Back
Some common word mix-ups
Jul 27, 2012
In one of its frequent rants supporting federal government cuts, the Sun’s July 17 editorial sought to show that the Canadian International Development Agency’s sympathy for Zimbabwe is folly.
The editorial began: “It is distinctly laughable ...”  The second sentence was: “It is also ludicrous.”
What truly is laugh invoking is the Sun’s failure to understand that laughable and ludicrous mean the same thing.
This newspaper isn’t alone in vocabulary misunderstanding. While I’ve never before noticed laughable/ludicrous confusion, I’ve often seen and heard other not fully understood word mix-ups.
Historic/historical are invariably seen as synonyms. They are not. Their meanings are similar but different. Historic refers so something history-making, for example, “the historic signing of the Magna Carta.” Historical means something concerned with, or found in, history — “a tour of historical buildings.”
In/into confuse many. In’s meaning is basic — within a space; inside. “Hilary was already in the car.” Into indicates movement. “Hilary was in the car when Humphrey forced his way into it.”
Relatively/comparatively are synonyms and either may be used in sentences like, “It was a relatively dangerous undertaking.” The thing to remember is that neither of these words should be used unless a comparison to something can be made.
Resume/continue is another pair presenting problems. To resume means to go on following an interruption or delay: “Parliament resumed after the Christmas break.” To continue also means “to go on,” but in continue’s case, there’s been no interruption. “It continued to rain.”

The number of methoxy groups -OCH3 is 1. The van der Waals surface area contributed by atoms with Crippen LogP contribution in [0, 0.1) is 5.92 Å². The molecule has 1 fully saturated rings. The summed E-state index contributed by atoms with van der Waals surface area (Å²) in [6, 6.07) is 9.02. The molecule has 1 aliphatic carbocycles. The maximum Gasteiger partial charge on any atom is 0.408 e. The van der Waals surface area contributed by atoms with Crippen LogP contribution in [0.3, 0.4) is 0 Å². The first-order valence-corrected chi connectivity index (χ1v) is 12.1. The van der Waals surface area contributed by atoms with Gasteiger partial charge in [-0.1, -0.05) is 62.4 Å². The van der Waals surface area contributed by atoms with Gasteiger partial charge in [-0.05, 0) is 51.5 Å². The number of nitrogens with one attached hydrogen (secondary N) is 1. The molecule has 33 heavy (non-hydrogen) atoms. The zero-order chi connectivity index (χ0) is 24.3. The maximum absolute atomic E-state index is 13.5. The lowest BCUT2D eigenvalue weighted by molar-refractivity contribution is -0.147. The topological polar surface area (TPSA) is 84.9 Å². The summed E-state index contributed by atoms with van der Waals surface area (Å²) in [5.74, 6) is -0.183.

As with in and into, it’s possible to use both resume and continue in a single sentence. “Quebec students continued their daily marches for months, took a summer break, then resumed their protest.”
The two words most confused today appear to be house and home. This misunderstanding occurs everywhere.
The discovery of explosives in a house in Barrie, Ontario, was reported by both print and electronic media as, “found in a home.” Here’s an excerpt from CN News: “Thursday afternoon police uncovered cement bunkers and volatile chemicals inside and around the home.”
Another example of this same faulty misinterpretation of home is in the way the house where Phoenix Sinclair died is always referred to as a home. Some home!
The preceding examples ignore or overlook the true meaning of home.
The truth is, a builder erects a house which, once lived in, becomes a home. Vacant houses, whether once lived in or not, are not homes. But home’s meaning is still deeper. Implicit in the word home is the idea of “shelter; a place to feel safe.”
Poet Edgar A. Guest wrote, “It takes a heap o’ livin’ in a house to make it home.”
Whether we realize it or not, we do understand this. That’s why firefighters battle house fires, not home fires; why we don’t hear of seniors’ houses or nursing houses, but rather speak of seniors’ homes and nursing homes. We have bird houses and houses of prostitution, the correct understanding apparently recognized in all these cases.
Just keep in mind — house and home are not true synonyms.